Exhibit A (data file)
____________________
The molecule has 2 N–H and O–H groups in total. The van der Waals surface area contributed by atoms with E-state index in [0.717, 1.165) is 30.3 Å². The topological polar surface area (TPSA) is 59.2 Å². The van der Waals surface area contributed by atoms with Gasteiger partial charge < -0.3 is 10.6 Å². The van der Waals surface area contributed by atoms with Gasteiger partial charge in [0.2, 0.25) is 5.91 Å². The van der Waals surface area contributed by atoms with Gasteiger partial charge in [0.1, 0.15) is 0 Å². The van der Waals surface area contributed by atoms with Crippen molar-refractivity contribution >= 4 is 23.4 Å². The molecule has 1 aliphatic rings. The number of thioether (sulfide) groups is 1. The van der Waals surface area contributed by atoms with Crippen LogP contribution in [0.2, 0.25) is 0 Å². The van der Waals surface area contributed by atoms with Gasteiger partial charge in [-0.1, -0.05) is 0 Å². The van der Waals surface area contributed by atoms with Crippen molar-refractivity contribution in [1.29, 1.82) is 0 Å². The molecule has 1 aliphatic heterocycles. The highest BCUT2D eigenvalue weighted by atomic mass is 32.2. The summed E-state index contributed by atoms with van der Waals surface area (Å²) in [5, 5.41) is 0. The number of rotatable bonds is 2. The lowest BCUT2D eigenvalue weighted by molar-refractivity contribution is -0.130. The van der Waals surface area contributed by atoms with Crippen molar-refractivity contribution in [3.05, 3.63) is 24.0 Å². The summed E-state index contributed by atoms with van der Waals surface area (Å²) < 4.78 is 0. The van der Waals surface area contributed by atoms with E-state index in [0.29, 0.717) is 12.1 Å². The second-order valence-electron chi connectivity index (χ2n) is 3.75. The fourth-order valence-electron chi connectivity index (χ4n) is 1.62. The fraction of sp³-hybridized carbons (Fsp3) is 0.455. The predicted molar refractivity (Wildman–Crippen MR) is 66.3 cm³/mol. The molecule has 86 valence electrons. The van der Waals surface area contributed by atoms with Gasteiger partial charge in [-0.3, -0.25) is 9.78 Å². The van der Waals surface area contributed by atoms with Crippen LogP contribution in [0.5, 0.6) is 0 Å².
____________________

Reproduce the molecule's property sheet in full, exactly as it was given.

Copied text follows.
The molecule has 2 N–H and O–H groups in total. The van der Waals surface area contributed by atoms with E-state index in [0.717, 1.165) is 30.3 Å². The topological polar surface area (TPSA) is 59.2 Å². The van der Waals surface area contributed by atoms with Gasteiger partial charge < -0.3 is 10.6 Å². The van der Waals surface area contributed by atoms with Gasteiger partial charge in [0.2, 0.25) is 5.91 Å². The van der Waals surface area contributed by atoms with Gasteiger partial charge in [0.1, 0.15) is 0 Å². The van der Waals surface area contributed by atoms with Crippen molar-refractivity contribution >= 4 is 23.4 Å². The molecule has 1 aliphatic rings. The number of thioether (sulfide) groups is 1. The van der Waals surface area contributed by atoms with Crippen LogP contribution in [0.2, 0.25) is 0 Å². The van der Waals surface area contributed by atoms with Gasteiger partial charge in [-0.1, -0.05) is 0 Å². The van der Waals surface area contributed by atoms with Crippen molar-refractivity contribution in [1.29, 1.82) is 0 Å². The molecule has 1 aliphatic heterocycles. The highest BCUT2D eigenvalue weighted by atomic mass is 32.2. The summed E-state index contributed by atoms with van der Waals surface area (Å²) in [5, 5.41) is 0. The number of rotatable bonds is 2. The lowest BCUT2D eigenvalue weighted by molar-refractivity contribution is -0.130. The van der Waals surface area contributed by atoms with Crippen molar-refractivity contribution in [3.05, 3.63) is 24.0 Å². The summed E-state index contributed by atoms with van der Waals surface area (Å²) < 4.78 is 0. The van der Waals surface area contributed by atoms with E-state index in [0.29, 0.717) is 12.1 Å². The second-order valence-electron chi connectivity index (χ2n) is 3.75. The fourth-order valence-electron chi connectivity index (χ4n) is 1.62. The fraction of sp³-hybridized carbons (Fsp3) is 0.455. The predicted molar refractivity (Wildman–Crippen MR) is 66.3 cm³/mol. The molecule has 86 valence electrons. The van der Waals surface area contributed by atoms with Gasteiger partial charge in [-0.3, -0.25) is 9.78 Å². The van der Waals surface area contributed by atoms with Crippen LogP contribution in [0.5, 0.6) is 0 Å².